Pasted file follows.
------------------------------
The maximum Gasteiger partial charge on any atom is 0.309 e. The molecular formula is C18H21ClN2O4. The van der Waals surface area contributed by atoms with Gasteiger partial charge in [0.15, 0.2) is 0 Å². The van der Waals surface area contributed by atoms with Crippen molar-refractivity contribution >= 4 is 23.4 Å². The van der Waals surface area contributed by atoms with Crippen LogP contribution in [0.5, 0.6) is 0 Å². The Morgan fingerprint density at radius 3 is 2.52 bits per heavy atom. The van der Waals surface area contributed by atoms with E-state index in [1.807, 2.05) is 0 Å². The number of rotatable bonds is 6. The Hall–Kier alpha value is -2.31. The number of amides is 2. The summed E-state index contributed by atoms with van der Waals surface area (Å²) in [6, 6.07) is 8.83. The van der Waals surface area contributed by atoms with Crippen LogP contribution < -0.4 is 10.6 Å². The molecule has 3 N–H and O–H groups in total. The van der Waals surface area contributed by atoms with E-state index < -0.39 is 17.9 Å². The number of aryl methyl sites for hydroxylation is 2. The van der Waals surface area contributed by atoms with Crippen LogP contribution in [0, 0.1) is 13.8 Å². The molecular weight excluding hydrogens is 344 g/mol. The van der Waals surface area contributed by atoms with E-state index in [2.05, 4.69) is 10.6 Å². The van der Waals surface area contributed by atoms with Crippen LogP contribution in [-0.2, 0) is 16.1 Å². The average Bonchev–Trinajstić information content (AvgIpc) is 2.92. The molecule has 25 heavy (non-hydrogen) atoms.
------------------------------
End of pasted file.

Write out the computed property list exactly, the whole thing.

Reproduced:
The maximum Gasteiger partial charge on any atom is 0.309 e. The molecular formula is C18H21ClN2O4. The van der Waals surface area contributed by atoms with Gasteiger partial charge in [0.15, 0.2) is 0 Å². The van der Waals surface area contributed by atoms with Crippen molar-refractivity contribution >= 4 is 23.4 Å². The van der Waals surface area contributed by atoms with Crippen LogP contribution in [0.5, 0.6) is 0 Å². The Morgan fingerprint density at radius 3 is 2.52 bits per heavy atom. The van der Waals surface area contributed by atoms with E-state index in [1.807, 2.05) is 0 Å². The number of rotatable bonds is 6. The Hall–Kier alpha value is -2.31. The number of amides is 2. The summed E-state index contributed by atoms with van der Waals surface area (Å²) in [6, 6.07) is 8.83. The van der Waals surface area contributed by atoms with Crippen LogP contribution < -0.4 is 10.6 Å². The molecule has 3 N–H and O–H groups in total. The van der Waals surface area contributed by atoms with E-state index < -0.39 is 17.9 Å². The number of aryl methyl sites for hydroxylation is 2. The van der Waals surface area contributed by atoms with Crippen LogP contribution in [0, 0.1) is 13.8 Å². The molecular weight excluding hydrogens is 344 g/mol. The van der Waals surface area contributed by atoms with E-state index in [2.05, 4.69) is 10.6 Å². The van der Waals surface area contributed by atoms with Crippen LogP contribution in [-0.2, 0) is 16.1 Å². The average Bonchev–Trinajstić information content (AvgIpc) is 2.92. The molecule has 25 heavy (non-hydrogen) atoms.